Background: Poor oral health remains a significant dental public health challenge for ethnic minority and immigrant groups living in the UK. This study aimed to evaluate a culturally appropriate community-based home visiting oral health education intervention for Chinese, undocumented migrant mothers to promote their infants’ oral health, by focusing on their oral health related knowledge, attitudes, and behaviors. Methods: A convenience sample of 36 Chinese mothers with babies aged less than eight weeks were recruited in South-East region of Belfast. The local Chinese community was consulted to assist with the development of the intervention. The oral health education intervention was provided to 19 intervention group mothers through home visits and telephone calls during mothers’ first postpartum year. They were also provided with unlimited social support during the intervention period. Mothers’ oral health related knowledge, attitudes, and behaviors regarding baby toothbrushing and sugar snacking were measured at eight weeks, six months, and 12 months. Results: A higher proportion of Chinese intervention group mothers had improved knowledge about baby toothbrushing at 12 months compared with control group mothers (χ2 = 14.12: p = 0.004). Significantly, more intervention group mothers’ oral health related attitudes were enhanced regarding baby toothbrushing and sugar snacking compared with control group mothers. Conclusion: This community-based oral health education intervention has shown effects in mothers’ self-reported knowledge, attitudes, and behaviors in the intervention group when the community based and culturally appropriate home-visiting program improved the mothers’ oral health related knowledge, attitudes, and behaviors. Full article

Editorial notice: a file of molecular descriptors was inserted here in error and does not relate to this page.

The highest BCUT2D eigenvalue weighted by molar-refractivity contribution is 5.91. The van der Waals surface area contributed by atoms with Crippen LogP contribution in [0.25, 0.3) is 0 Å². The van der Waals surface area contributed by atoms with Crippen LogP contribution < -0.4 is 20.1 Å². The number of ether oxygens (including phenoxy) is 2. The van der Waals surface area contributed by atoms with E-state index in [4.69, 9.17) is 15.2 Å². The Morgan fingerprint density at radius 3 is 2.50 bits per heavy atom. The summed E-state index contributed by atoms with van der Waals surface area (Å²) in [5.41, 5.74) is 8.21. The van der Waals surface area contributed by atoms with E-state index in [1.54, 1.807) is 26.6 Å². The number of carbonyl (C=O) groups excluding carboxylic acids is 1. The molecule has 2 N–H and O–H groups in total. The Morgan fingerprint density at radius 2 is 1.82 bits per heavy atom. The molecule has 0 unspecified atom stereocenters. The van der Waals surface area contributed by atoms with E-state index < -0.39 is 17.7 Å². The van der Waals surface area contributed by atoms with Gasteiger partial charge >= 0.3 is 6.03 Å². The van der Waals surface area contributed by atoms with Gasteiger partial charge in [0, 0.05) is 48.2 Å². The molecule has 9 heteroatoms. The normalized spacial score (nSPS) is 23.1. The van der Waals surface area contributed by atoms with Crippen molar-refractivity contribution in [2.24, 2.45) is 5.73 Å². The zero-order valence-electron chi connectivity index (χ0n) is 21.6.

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Open AccessArticle
Dental Attendance in Undocumented Immigrants before and after the Implementation of a Personal Assistance Program: A Cross-Sectional Observational Study
Dent. J. 2018, 6(4), 73; https://doi.org/10.3390/dj6040073
Received: 27 October 2018 / Revised: 30 November 2018 / Accepted: 11 December 2018 / Published: 14 December 2018
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Abstract
Undocumented immigrants are a high-risk social group with low access to care. The present study aims to increase awareness and dental attendance in this subgroup, assisted by community health workers (CHW). Starting from 2015, two trained dentists volunteered to perform free oral health [...] Read more.
Undocumented immigrants are a high-risk social group with low access to care. The present study aims to increase awareness and dental attendance in this subgroup, assisted by community health workers (CHW). Starting from 2015, two trained dentists volunteered to perform free oral health examinations and further dental care referral in a welfare organisation in Ghent, Belgium. In 2016 and 2017, a two-day oral health training was added, enabling social workers to operate as community oral health workers and to provide personal oral health advice and assistance. Over the three years, an oral health examination was performed on 204 clients from 1 to 69 years old, with a mean age of 36.7 (SD = 15.9), showing high levels of untreated caries (71.6%; n = 146) and a Dutch Periodontal Screening Index (DPSI) score of 3 or 4 in 62.2% of the sample (n = 97). Regarding dental attendance, the total number of missed appointments decreased significantly, with 40.9% in 2015, 11.9% in 2016 and 8.0% in 2017 (p < 0.001). Undocumented immigrants can be integrated into professional oral health care. Personal assistance by community health workers might be an effective method, although this requires further investigation. Full article